Invasive Species Compendium

Detailed coverage of invasive species threatening livelihoods and the environment worldwide

Abstract

The role of international transport of equine semen on disease transmission.

Abstract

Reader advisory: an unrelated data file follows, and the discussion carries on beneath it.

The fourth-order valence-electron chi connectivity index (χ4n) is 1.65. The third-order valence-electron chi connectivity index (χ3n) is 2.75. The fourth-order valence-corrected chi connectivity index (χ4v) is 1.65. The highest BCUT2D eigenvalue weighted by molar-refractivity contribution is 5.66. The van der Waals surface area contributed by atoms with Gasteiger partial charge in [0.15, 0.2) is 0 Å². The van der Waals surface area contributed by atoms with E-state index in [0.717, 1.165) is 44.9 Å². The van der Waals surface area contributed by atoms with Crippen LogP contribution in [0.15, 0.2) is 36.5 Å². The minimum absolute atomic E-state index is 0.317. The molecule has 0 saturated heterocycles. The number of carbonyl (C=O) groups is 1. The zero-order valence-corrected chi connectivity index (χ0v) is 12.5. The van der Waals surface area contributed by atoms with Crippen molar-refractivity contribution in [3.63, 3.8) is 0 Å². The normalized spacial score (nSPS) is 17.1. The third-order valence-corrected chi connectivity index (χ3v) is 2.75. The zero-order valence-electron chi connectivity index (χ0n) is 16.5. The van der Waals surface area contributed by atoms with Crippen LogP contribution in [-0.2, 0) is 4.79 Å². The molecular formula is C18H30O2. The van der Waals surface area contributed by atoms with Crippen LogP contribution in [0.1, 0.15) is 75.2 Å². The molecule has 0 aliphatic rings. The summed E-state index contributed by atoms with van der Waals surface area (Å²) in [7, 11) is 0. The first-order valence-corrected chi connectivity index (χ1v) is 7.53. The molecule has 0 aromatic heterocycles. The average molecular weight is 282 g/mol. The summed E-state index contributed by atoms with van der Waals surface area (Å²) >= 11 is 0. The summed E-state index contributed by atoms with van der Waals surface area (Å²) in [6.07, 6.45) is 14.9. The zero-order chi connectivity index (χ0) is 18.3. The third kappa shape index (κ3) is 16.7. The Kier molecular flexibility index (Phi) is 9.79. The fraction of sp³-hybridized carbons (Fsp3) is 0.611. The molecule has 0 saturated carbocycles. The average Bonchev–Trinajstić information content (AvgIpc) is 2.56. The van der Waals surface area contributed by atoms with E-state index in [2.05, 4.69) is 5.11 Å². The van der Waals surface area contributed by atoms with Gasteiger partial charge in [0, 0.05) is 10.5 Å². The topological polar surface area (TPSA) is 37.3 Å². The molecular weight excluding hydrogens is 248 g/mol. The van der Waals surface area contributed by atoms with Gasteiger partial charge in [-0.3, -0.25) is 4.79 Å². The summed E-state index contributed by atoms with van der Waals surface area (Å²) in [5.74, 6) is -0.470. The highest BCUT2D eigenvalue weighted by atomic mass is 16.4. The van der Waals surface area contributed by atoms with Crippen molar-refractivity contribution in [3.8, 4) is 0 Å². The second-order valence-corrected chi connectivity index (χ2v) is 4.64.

Despite the numerous benefits of having the capability to transport semen internationally, there are serious potential ramifications if that semen is contaminated with a communicable disease. Many commensal bacteria colonize the exterior of the stallion penis and are not regarded as pathogenic. They may be cultured from an ejaculate. Alterations of the normal bacterial flora on the exterior genitalia may cause the growth of opportunistic bacteria such as Klebsiella pneumonia, Pseudomonas aeruginosa and Streptococcus zooepidemicus, [Streptococcus equi subsp. zooepidemicus] which, if inseminated, may cause infertility in susceptible mares. Contagious equine metritis (CEM), a highly transmissible, true venereal disease of horses is caused by the gram-negative coccobacillis Taylorella equigenitalis. Even with the use of rigorous testing protocols, the current techniques used may not ensure accuracy of results. Equine coital exanthema (equine herpes virus type 3; EHV-3) is a highly contagious virus that causes painful lesions on the stallion's penis and mare's vulva. Although it is primarily transmitted through coitus, infected fomites have also been implicated in its spread. Therefore, it is possible that the virus can potentially be transmitted to the ejaculate through penile contact with an artificial vagina or sleeve. Equine arteritis virus appears to be becoming more prevalent in recent years. The most common method of transmission is through respiratory disease but the organism can also be shed in the semen of asymptomatic stallions. Equine infectious anaemia virus has also been found to be present in the semen of an infected stallion, although no evidence exists at this time that there is venereal transmission of this disease. Dourine, caused by Trypanosoma equiperidum, is a venereal disease found only in Africa, South and Central America and the Middle East. Serological testing using complement fixation is recommended for diagnosis. Piroplasmosis, a disease caused by Babesia equi or by a less severe strain, Babesia caballi has received a great deal of attention in recent years due to the increased transfer of horses between countries. It is considered to be enzootic in many areas of the southern USA and is found throughout the world. The protozoal agent is most often spread by ticks but mechanical transmission has also been documented; therefore, there is concern for venereal transmission if blood from an infected horse contaminates the semen.